NOTE: 2020k is delighted to announce it’s exclusive interview with Nikki Jean coming! CLICK HERE to read it! There will also be a contest for a giveaway of the album for a few selected individuals – if you’d like to participate, please like the official 2020k Facebook page for more information as it becomes available about the contest and ways to win!
Nikki Jean and her fan base have been longing for the release of her debut album Pennies in a Jar for a long time. Through it, we’ve seen several music projects, collaborations, cookie sales, apartment moving, living room tours, meetups, and even personalized Christmas cards from the singer, written out to fans who submitted their names and addresses before a selected cut off date. It’s been a lot of hard work, but it’s finally upon us. During that time, Nikki set out across country to write and record with some of the world’s most legendary songwriters to make what one may call the 21st century version of “Tapestry” by Carole King. On July 12th, 2011, the debut album was released into the world and it’s one heck of a collection
To start, the biggest stand out to Pennies in a Jar is that a lot of what went into mixing and creating space within the mixes doesn’t have so much to do with fancy outboard/plug-in dynamic settings and techniques, but rather the use of creating a broad and beautiful stereo image with the use of panning. For example, the stereo-paired guitars in the Bob Dylan co-penned “Steel and Feathers (Don’t Ever)” are complimented by an overdubbed guitar panned left and a piano panned right, all the while having a small stereo choir of backup singers give Nikki’s centered voice an extra glow.
The bulk of the album features the main vocal line, kick, and snare giving themselves to the traditional method of staying centered throughout the song and ultimately achieve their goal of acquiring the most focus throughout the song by having the dry signal in mono, but still maintaining a sense of multi-direction with the help of stereo reverb and delay to subtly spread out their sounds to the left and right speakers.
Further using alternate techniques on creating space and making a mix work appears more clearly on the Bobby Braddock aided “Million Star Motel (Featuring Lupe Fiasco & Black Thought of The Roots)”. The gear gets a little more creative in that toward the end of the song there is an automated reverb and slapback delay that slowly becomes more prominent at the end of each vocal line until the last phrase of the song becomes fully engulfed in the elegant settings and eventually spreading through other instruments of the track. It’s one of the greatest mixing moments that this record possesses and makes for a smooth ending, where as some of the other tracks, such as “How to Unring a Bell” give for a little too much of an abrupt ending that leaves you wanting more.
Speaking of “How to Unring a Bell” co-penned with Thom Bell, it does an astounding job at opening up the album as it gives you a little taste of everything that’s featured on it. The various melodies unfold in a fluent manner, going from aggression through the verses to drawn out silky strings and keyboards giving a platform for lamenting some of the more simple, but effective lyrics of the 41 minute record. “Yesterday, I never thought you could cry. Such a shame I can never say that again. Yesterday, I never told you goodbye. Such a shame I can never say that again.” It’s a song sung of lost love, but one that knows it’s lessons and holds brightness throughout it, as most of the album does.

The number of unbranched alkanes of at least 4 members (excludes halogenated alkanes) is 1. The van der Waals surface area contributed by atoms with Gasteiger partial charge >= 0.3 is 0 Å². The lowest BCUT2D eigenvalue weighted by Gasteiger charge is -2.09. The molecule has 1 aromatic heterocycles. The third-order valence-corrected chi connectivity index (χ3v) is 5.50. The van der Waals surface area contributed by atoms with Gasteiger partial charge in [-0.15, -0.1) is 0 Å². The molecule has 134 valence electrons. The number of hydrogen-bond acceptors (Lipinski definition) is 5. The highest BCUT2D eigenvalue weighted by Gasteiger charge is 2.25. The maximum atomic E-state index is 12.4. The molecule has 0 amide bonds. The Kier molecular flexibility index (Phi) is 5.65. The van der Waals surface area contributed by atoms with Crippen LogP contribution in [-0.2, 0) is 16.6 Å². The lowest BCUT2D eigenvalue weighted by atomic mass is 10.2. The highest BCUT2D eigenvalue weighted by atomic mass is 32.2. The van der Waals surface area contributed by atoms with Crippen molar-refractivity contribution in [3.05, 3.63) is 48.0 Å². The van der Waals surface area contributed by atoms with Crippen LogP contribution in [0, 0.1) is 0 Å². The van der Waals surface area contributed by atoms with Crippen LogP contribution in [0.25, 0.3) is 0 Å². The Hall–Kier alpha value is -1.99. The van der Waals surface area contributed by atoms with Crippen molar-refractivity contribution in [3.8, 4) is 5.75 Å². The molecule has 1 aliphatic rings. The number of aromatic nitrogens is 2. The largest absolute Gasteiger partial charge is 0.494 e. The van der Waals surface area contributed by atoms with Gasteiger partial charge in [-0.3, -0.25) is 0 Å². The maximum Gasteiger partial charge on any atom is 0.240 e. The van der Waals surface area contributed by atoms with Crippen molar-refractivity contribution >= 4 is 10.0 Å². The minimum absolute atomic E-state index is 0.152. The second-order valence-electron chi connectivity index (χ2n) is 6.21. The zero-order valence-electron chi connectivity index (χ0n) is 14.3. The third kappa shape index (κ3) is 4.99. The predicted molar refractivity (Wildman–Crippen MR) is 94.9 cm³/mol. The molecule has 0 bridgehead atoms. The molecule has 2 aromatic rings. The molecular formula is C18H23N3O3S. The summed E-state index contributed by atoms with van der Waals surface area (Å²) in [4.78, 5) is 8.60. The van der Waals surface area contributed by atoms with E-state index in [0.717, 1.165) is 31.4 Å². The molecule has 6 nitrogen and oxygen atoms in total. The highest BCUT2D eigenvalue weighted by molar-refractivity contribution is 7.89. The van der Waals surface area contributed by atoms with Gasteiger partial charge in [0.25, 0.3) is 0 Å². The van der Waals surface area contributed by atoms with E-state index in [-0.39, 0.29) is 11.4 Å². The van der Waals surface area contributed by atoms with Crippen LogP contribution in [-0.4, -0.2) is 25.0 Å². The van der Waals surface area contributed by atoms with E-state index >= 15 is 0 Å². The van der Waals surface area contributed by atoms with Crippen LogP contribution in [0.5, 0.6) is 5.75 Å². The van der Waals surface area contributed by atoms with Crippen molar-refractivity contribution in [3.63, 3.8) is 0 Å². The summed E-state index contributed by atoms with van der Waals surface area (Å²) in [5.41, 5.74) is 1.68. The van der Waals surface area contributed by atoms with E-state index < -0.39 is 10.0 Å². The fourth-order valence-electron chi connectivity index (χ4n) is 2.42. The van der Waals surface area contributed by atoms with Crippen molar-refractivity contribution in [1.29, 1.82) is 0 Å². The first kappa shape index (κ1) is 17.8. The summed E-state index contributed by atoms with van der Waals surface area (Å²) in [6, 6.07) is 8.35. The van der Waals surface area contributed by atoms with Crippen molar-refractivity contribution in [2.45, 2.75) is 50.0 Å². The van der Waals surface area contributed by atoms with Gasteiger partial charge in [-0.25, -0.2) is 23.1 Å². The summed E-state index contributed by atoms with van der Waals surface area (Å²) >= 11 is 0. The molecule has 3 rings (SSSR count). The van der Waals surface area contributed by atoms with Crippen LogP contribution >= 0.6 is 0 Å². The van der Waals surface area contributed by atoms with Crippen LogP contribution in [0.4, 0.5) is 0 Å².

Lyrics aren’t the only bright and hopeful aspects of the debut record. Crisp high frequencies surround the project as a whole, making it’s early Motown influence more apparent. The old school sonics heavily affected the throwback mixing of this record, being mostly reminiscent to the uplifting sounds of early Supremes (Think “Where Did Our Love Go” & “Baby Love”). Strip Amy Winehouse’s “Back to Black” from it’s darkness combine the sound of other modern British pop acts and you also have a taste of the sonics that Pennies possesses. It’s most apparent example comes throughout the realistic sounding claps, airy background vocals, and various hi-hats, bells, and percussive helpings on “My Love”. No surprise, was a track that was made in part of a collaboration with Lamont Dozier who not only worked with The Supremes themselves, but anything you can think of from the “golden age” of Motown.
Depending on the mood, Pennies in a Jar can sometimes become a bit too Motown and start sounding a little too blended together. However, “Mercy of Love”, “Sex, Lies, and Sunshine” and the semi-cinematic sounding “China” provide the more serious counterparts, and while they are some of the album’s more down moments, they do not breakaway from the summery, lighthearted qualities that Nikki Jean’s first solo attempt dignifies.
To close out this review, I wanted to give the title track a proper paragraph as opposed to the ecstatic and speechless post that was created upon it’s initial upload to Nikki Jean’s official Youtube channel. However, it still remains as stunning as it was when I reported on it then. It’s a magical number penned by Nikki herself and co-written with Burt Bacharach that best sums up Jean’s three year jump from working in a coffee shop in Philadelphia, PA to working her way up from collaborations with DJ Deckstream and the previously mentioned Lupe, albums with the amazing, but short lived alternative Hip-Hop style Nouveaue Riche, to where she is now.
Nikki Jean: bottling up the stars, pennies in a jar, and she’s earned every single one.
Album rating: 4/5